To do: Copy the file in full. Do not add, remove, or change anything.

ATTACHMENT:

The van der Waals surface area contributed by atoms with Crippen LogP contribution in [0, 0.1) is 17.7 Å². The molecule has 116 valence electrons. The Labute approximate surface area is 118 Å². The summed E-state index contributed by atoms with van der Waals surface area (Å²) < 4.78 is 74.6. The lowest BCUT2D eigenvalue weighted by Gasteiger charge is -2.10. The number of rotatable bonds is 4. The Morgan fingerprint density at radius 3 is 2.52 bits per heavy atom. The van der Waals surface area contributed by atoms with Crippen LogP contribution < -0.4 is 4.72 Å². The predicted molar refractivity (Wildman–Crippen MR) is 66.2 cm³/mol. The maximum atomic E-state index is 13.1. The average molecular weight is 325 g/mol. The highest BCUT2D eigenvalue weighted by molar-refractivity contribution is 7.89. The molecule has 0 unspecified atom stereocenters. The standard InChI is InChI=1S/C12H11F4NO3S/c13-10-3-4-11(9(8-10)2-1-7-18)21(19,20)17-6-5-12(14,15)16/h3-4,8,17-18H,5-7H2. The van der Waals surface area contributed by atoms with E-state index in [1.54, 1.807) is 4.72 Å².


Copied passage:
The van der Waals surface area contributed by atoms with Crippen LogP contribution in [0, 0.1) is 17.7 Å². The molecule has 116 valence electrons. The Labute approximate surface area is 118 Å². The summed E-state index contributed by atoms with van der Waals surface area (Å²) < 4.78 is 74.6. The lowest BCUT2D eigenvalue weighted by Gasteiger charge is -2.10. The number of rotatable bonds is 4. The Morgan fingerprint density at radius 3 is 2.52 bits per heavy atom. The van der Waals surface area contributed by atoms with Crippen LogP contribution < -0.4 is 4.72 Å². The predicted molar refractivity (Wildman–Crippen MR) is 66.2 cm³/mol. The maximum atomic E-state index is 13.1. The average molecular weight is 325 g/mol. The highest BCUT2D eigenvalue weighted by molar-refractivity contribution is 7.89. The molecule has 0 unspecified atom stereocenters. The standard InChI is InChI=1S/C12H11F4NO3S/c13-10-3-4-11(9(8-10)2-1-7-18)21(19,20)17-6-5-12(14,15)16/h3-4,8,17-18H,5-7H2. The van der Waals surface area contributed by atoms with E-state index in [1.54, 1.807) is 4.72 Å².